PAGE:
Can you put plus signs in so this is true? 1 2 3 4 5 6 7 8 9 = 99 How many ways can you do it?
Cherri, Saxon, Mel and Paul are friends. They are all different ages. Can you find out the age of each friend using the information?
There are 4 jugs which hold 9 litres, 7 litres, 4 litres and 2 litres. Find a way to pour 9 litres of drink from one jug to another until you are left with exactly 3 litres in three of the jugs.
Can you arrange 5 different digits (from 0 - 9) in the cross in the way described?
This problem is based on a code using two different prime numbers less than 10. You'll need to multiply them together and shift the alphabet forwards by the result. Can you decipher the code?
Tom and Ben visited Numberland. Use the maps to work out the number of points each of their routes scores.
A game for 2 people using a pack of cards Turn over 2 cards and try to make an odd number or a multiple of 3.
This challenge focuses on finding the sum and difference of pairs of two-digit numbers.
Place this "worm" on the 100 square and find the total of the four squares it covers. Keeping its head in the same place, what other totals can you make?
This dice train has been made using specific rules. How many different trains can you make?
A game for 2 people. Use your skills of addition, subtraction, multiplication and division to blast the asteroids.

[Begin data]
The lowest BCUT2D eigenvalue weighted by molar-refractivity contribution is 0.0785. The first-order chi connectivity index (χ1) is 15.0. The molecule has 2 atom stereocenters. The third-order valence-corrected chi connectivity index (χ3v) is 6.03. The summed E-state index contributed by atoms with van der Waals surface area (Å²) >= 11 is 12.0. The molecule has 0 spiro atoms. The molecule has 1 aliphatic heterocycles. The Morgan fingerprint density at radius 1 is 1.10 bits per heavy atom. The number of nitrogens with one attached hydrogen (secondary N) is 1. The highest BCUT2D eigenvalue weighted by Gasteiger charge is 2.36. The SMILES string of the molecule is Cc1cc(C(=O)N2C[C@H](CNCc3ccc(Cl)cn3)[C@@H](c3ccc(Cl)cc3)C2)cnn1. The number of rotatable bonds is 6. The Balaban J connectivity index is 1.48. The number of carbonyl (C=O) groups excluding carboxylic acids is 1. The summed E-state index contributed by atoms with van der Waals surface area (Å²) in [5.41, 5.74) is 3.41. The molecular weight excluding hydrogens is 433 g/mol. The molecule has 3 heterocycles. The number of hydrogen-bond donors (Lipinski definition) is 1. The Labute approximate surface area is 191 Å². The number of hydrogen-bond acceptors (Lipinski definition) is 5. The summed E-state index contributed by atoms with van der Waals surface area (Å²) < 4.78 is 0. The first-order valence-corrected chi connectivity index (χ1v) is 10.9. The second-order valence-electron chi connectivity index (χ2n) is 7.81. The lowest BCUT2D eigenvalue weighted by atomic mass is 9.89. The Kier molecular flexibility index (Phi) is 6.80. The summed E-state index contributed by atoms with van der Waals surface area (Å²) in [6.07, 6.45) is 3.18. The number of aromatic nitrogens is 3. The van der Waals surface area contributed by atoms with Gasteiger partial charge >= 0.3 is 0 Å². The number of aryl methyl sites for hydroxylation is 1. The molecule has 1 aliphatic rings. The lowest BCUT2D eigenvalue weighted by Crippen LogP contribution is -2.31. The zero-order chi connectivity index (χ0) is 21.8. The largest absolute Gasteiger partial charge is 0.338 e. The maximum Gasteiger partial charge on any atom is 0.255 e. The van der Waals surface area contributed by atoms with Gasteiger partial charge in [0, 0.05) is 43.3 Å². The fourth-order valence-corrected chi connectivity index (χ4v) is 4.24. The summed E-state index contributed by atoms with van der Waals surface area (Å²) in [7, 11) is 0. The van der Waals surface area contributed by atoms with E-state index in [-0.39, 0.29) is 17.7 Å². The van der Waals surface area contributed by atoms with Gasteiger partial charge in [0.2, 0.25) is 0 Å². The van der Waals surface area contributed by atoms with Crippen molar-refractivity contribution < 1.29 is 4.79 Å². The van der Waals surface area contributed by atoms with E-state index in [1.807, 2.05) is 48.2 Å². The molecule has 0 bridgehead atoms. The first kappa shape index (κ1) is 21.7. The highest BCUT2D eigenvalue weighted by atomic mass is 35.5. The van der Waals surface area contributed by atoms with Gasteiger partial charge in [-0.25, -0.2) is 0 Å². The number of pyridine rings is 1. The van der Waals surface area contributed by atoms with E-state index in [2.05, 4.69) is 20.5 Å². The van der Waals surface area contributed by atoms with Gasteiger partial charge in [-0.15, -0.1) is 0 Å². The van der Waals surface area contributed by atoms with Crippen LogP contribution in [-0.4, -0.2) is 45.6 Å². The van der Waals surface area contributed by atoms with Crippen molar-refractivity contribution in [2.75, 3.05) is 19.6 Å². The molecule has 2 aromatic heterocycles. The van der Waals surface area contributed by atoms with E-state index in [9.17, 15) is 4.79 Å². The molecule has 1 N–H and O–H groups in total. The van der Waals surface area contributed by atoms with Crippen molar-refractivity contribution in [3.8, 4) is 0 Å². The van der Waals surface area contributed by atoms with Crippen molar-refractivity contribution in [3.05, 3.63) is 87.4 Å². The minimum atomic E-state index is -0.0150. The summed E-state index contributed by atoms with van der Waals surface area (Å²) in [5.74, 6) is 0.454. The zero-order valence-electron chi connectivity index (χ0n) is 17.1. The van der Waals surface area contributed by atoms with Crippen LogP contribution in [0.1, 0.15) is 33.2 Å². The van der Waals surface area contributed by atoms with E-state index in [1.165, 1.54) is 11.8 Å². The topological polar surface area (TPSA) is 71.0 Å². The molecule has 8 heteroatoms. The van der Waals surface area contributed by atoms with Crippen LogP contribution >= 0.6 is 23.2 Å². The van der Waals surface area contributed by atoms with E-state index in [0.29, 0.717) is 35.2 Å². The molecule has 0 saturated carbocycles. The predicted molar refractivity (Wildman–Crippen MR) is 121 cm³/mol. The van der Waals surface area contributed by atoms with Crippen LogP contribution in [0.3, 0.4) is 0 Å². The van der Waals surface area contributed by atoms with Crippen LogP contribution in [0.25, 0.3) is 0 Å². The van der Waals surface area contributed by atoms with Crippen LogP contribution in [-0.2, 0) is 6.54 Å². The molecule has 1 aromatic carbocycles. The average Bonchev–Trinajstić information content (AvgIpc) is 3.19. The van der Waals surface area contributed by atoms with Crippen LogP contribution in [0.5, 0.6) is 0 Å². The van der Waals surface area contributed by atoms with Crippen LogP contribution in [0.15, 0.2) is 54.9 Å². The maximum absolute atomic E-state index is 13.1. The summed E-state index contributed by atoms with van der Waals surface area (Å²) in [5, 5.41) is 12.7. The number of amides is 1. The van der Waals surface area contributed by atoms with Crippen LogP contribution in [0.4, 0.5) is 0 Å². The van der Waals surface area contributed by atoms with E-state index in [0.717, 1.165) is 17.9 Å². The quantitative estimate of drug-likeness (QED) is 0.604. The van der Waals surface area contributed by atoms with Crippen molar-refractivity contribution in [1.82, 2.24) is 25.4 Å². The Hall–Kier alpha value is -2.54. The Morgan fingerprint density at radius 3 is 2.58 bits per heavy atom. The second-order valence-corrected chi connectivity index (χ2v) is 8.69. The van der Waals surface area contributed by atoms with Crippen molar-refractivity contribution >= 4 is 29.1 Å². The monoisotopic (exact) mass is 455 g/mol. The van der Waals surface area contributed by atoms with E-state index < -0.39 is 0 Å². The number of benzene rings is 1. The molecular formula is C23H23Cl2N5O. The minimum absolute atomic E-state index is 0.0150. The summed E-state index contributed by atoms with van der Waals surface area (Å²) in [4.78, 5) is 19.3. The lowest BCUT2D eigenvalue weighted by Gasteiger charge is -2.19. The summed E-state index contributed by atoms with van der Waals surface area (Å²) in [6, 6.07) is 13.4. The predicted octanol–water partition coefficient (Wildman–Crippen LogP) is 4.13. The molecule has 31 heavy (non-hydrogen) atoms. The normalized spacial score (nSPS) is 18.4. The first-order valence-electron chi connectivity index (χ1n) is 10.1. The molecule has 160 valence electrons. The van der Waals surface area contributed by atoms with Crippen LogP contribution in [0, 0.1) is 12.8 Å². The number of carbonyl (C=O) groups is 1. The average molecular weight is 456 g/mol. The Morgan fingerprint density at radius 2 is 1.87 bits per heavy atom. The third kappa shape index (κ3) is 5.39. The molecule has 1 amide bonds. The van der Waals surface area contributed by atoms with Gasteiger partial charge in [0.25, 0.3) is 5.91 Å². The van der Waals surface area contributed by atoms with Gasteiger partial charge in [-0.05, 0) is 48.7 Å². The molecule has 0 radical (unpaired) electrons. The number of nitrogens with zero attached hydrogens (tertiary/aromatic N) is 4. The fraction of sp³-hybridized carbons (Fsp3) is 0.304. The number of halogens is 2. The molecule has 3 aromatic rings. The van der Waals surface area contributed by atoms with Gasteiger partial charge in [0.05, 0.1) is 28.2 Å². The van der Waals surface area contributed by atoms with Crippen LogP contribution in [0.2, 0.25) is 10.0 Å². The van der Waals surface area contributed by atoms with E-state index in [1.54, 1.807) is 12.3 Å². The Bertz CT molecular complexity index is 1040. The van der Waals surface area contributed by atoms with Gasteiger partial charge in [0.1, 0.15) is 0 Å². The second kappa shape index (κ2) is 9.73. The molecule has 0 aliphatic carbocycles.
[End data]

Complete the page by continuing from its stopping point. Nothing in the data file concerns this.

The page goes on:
In a Magic Square all the rows, columns and diagonals add to the 'Magic Constant'. How would you change the magic constant of this square?
There were chews for 2p, mini eggs for 3p, Chocko bars for 5p and lollypops for 7p in the sweet shop. What could each of the children buy with their money?
A game for 2 or more players with a pack of cards. Practise your skills of addition, subtraction, multiplication and division to hit the target score.
Suppose there is a train with 24 carriages which are going to be put together to make up some new trains. Can you find all the ways that this can be done?
There is a clock-face where the numbers have become all mixed up. Can you find out where all the numbers have got to from these ten statements?
Three children are going to buy some plants for their birthdays. They will plant them within circular paths. How could they do this?
Exactly 195 digits have been used to number the pages in a book. How many pages does the book have?
Here you see the front and back views of a dodecahedron. Each vertex has been numbered so that the numbers around each pentagonal face add up to 65. Can you find all the missing numbers?
This is an adding game for two players.
Use your logical-thinking skills to deduce how much Dan's crisps and ice-cream cost altogether.
Look carefully at the numbers. What do you notice? Can you make another square using the numbers 1 to 16, that displays the same properties?
In this game, you can add, subtract, multiply or divide the numbers on the dice. Which will you do so that you get to the end of the number line first?
This task follows on from Build it Up and takes the ideas into three dimensions!
Find the sum and difference between a pair of two-digit numbers. Now find the sum and difference between the sum and difference! What happens?